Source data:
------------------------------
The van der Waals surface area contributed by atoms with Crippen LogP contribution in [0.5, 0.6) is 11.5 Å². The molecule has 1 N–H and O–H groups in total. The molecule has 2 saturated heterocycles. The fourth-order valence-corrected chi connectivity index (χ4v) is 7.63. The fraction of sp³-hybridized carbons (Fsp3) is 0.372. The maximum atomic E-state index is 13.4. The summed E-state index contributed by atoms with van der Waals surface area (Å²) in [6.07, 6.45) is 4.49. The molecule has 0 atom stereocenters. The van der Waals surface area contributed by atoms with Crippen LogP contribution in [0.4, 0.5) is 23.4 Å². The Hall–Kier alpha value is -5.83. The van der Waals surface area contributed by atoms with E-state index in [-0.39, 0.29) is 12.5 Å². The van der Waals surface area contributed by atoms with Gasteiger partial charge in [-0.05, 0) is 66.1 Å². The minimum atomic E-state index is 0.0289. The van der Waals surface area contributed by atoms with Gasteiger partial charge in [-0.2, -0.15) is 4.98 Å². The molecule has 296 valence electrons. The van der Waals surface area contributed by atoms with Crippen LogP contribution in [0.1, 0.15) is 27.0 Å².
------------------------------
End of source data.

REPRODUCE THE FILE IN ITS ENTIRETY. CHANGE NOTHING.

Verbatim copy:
The van der Waals surface area contributed by atoms with Crippen LogP contribution in [0.5, 0.6) is 11.5 Å². The molecule has 1 N–H and O–H groups in total. The molecule has 2 saturated heterocycles. The fourth-order valence-corrected chi connectivity index (χ4v) is 7.63. The fraction of sp³-hybridized carbons (Fsp3) is 0.372. The maximum atomic E-state index is 13.4. The summed E-state index contributed by atoms with van der Waals surface area (Å²) in [6.07, 6.45) is 4.49. The molecule has 0 atom stereocenters. The van der Waals surface area contributed by atoms with Crippen LogP contribution in [0.4, 0.5) is 23.4 Å². The Hall–Kier alpha value is -5.83. The van der Waals surface area contributed by atoms with E-state index in [-0.39, 0.29) is 12.5 Å². The van der Waals surface area contributed by atoms with Gasteiger partial charge in [-0.05, 0) is 66.1 Å². The minimum atomic E-state index is 0.0289. The van der Waals surface area contributed by atoms with Gasteiger partial charge in [-0.2, -0.15) is 4.98 Å². The molecule has 296 valence electrons. The van der Waals surface area contributed by atoms with Crippen LogP contribution in [0.1, 0.15) is 27.0 Å².